Audiology Associates of Westchester - White Plains, NY

Man holding hand to ear simulating difficulty hearing

To say that hearing loss is common is somewhat of an understatement. In the United States, 48 million people report some extent of hearing loss. As a result,, on average, for every five people you encounter, one will have hearing loss. And at the age of 65, it’s one out of three.

With odds like this, how can you escape becoming one of those five?

To help you understand how to maintain healthier hearing throughout your life, we’ll take a look at the causes and types of hearing loss in this week’s posting.

How Healthy Hearing Works

Hearing loss is the interruption of normal hearing, so the best place to start is with an understanding of how normal hearing is intended to work.

You can picture normal hearing as composed of three main processes:

  1. The physical and mechanical conduction of sound waves. Sound waves are produced in the environment and move through the air, like ripples in a pond, eventually making their way to the external ear, through the ear canal, and finally hitting the eardrum. The vibrations from the eardrum are then transferred to the middle ear bones, which then arouse the tiny nerve cells of the cochlea, the snail-shaped organ of the inner ear.
  2. The electrical conduction from the inner ear to the brain. The cochlea, once activated, converts the vibrations into electrical impulses that are sent via the auditory nerve to the brain.
  3. The perception of sound within the brain. The brain perceives the electrochemical signal as sound.

What’s interesting is that what we perceive as sound is nothing more than sound waves, oscillations, electric current, and chemical reactions. It’s a wholly physical process that leads to the emergence of perception.

The Three Ways Normal Hearing Can Go Wrong

There are three main types of hearing loss, each interfering with some factor of the normal hearing process:

  1. Conductive hearing loss
  2. Sensorineural hearing loss
  3. Mixed hearing loss (a combination of conductive and sensorineural)

Let’s take a look at the first two, including the causes and treatment of each.

Conductive Hearing Loss

Conductive hearing loss interferes with the physical and mechanical conduction of sound waves to the inner ear and cochlea. This is a consequence of anything that obstructs conduction.

Examples include malformations of the outer ear, foreign objects inside the ear canal, fluid from ear infections, pierced eardrums, impacted earwax, and benign tumors, among other causes.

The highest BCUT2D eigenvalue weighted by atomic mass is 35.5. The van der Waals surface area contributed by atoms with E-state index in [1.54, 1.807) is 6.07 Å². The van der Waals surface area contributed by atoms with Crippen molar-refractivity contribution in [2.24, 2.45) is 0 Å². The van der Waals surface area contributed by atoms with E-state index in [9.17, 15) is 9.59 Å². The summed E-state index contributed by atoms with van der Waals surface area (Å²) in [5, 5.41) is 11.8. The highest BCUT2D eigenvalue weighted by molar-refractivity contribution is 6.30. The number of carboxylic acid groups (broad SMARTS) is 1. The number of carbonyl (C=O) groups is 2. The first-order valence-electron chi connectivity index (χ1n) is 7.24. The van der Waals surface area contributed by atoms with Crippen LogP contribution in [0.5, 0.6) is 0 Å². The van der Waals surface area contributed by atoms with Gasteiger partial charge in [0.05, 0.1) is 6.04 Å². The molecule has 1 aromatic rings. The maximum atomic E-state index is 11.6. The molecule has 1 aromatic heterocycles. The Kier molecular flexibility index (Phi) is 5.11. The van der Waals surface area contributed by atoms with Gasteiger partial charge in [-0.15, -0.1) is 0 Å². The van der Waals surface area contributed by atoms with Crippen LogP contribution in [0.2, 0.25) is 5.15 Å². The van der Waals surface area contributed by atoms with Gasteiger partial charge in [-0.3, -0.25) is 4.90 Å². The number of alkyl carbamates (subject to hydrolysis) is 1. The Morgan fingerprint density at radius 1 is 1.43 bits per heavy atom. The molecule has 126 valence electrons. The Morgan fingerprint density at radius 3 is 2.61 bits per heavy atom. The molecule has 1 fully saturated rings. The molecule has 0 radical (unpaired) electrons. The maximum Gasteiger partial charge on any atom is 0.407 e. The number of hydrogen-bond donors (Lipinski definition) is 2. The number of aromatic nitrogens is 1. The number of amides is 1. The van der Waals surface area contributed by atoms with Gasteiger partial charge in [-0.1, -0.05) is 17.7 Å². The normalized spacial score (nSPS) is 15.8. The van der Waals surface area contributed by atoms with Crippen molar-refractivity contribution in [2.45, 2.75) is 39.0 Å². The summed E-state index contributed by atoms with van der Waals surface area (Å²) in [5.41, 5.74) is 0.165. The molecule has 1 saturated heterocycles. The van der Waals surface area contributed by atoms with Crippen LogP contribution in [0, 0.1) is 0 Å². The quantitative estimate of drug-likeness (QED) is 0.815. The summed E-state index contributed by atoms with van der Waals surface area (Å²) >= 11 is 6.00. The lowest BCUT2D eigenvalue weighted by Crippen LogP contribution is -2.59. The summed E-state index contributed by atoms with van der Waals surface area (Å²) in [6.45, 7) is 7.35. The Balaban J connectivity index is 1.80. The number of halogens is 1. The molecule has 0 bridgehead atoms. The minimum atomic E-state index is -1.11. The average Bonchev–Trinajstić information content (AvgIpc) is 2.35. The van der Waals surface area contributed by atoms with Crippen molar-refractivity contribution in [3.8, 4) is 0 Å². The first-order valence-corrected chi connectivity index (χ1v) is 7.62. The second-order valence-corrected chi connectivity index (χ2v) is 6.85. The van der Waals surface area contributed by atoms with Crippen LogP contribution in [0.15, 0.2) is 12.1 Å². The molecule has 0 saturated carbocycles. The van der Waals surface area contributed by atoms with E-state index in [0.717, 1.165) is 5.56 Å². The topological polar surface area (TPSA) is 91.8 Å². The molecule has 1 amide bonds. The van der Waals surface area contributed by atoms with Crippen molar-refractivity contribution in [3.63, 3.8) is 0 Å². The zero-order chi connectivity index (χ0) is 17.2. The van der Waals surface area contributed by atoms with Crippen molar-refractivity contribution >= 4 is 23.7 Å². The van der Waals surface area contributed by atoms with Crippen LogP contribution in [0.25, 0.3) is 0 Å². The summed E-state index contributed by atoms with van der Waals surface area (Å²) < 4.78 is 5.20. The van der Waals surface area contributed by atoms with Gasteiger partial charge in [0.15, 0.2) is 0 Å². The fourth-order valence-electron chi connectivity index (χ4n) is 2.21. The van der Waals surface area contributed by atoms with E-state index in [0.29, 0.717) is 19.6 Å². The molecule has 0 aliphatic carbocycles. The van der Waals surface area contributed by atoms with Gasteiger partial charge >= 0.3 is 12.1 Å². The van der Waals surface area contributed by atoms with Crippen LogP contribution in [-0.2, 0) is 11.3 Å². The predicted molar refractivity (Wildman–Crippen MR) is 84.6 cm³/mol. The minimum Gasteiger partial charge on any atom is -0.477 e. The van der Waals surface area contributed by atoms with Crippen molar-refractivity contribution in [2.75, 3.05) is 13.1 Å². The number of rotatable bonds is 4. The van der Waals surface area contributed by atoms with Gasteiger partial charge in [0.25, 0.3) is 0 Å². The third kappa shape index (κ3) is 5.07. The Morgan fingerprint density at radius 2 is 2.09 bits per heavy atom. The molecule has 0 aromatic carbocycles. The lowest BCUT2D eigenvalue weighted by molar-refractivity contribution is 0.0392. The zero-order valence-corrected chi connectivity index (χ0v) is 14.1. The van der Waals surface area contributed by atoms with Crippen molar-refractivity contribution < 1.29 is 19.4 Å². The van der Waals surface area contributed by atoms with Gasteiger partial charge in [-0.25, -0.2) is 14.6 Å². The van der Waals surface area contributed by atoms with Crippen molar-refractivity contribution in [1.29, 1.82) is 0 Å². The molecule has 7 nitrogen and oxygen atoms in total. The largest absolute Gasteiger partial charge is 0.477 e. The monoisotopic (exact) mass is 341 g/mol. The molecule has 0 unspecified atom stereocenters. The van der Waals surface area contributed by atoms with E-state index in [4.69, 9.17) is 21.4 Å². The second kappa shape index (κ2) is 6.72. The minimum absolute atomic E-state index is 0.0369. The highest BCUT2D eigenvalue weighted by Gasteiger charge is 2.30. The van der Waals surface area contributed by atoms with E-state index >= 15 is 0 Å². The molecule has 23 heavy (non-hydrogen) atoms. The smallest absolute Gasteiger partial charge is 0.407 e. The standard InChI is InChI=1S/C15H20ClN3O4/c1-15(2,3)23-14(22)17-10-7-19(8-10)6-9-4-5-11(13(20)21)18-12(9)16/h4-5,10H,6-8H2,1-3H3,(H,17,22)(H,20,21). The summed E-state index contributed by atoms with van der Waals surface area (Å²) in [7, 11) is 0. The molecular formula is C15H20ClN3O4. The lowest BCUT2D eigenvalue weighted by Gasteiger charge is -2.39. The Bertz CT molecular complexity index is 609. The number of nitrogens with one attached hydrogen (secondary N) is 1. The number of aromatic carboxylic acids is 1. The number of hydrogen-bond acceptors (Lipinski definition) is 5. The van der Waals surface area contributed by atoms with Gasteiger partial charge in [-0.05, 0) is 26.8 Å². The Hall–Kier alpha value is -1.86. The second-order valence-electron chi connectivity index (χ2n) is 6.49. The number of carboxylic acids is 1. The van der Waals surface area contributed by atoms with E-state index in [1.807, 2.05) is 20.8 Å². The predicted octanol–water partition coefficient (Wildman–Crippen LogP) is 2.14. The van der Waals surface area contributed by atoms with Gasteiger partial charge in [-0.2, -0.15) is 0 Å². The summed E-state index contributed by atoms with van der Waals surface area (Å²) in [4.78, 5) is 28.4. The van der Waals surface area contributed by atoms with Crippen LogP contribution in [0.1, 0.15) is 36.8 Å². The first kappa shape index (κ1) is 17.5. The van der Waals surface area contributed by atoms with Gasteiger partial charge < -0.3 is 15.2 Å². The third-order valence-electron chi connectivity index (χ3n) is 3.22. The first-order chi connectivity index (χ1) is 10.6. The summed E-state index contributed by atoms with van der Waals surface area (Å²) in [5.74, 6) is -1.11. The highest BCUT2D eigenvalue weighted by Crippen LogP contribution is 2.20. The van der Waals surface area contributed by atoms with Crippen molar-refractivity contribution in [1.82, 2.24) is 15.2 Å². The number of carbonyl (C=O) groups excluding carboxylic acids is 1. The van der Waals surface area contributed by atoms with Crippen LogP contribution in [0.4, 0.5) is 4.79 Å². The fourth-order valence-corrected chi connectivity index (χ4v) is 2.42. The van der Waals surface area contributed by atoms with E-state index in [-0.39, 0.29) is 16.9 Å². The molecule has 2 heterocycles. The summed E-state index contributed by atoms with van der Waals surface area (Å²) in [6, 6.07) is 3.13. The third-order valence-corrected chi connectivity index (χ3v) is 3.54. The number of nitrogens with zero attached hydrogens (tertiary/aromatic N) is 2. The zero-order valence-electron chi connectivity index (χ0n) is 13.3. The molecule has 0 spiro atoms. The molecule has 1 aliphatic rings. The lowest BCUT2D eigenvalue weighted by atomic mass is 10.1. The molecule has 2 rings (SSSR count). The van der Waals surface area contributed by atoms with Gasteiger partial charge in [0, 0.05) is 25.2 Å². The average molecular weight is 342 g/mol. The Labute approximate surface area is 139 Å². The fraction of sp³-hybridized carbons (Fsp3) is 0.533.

Treatment of conductive hearing loss includes getting rid of the obstruction, treating the infection, or surgical correction of the malformation of the outer ear, the eardrum, or the middle ear bones.

If you have conductive hearing loss, for instance from impacted earwax, you could possibly start hearing better immediately after a professional cleaning. With the exception of the more severe kinds of conductive hearing loss, this type can be the easiest to treat and can restore normal hearing entirely.

Sensorineural Hearing Loss

Sensorineural hearing loss inhibits the electrical conduction of sound from the cochlea to the brain. This is due to the deterioration to either the nerve cells within the cochlea or to the auditory nerve itself.

With sensorineural hearing loss, the brain receives weak electrical signals, limiting the volume and quality of sound.

The chief causes of sensorineural hearing loss are:

  • Genetic syndromes or fetal infections
  • Regular aging (presbycusis)
  • Infections and traumatic injuries
  • Meniere’s disease
  • Cancerous growths of the inner ear
  • Side effects of medication
  • Abrupt exposure to very loud sounds
  • Long-term exposure to loud sounds

Sensorineural hearing loss is typically associated with direct exposure to loud sounds, and so can be prevented by staying away from those sounds or by protecting your hearing with earplugs.

This form of hearing loss is a bit more challenging to treat. There are no existing surgical or medical procedures to heal the nerve cells of the inner ear. However, hearing aids and cochlear implants are extremely effective at taking on the amplification duties of the nerve cells, bringing about the perception of louder, crisper sound.


The third type of hearing loss, mixed hearing loss, is essentially some mixture of conductive and sensorineural hearing loss, and is treated accordingly.

If you have any difficulty hearing, or if you have any ear discomfort or dizziness, it’s a good idea to pay a visit to your physician or hearing professional as soon as possible. In nearly every case of hearing loss, you’ll attain the best results the earlier you take care of the underlying issue.

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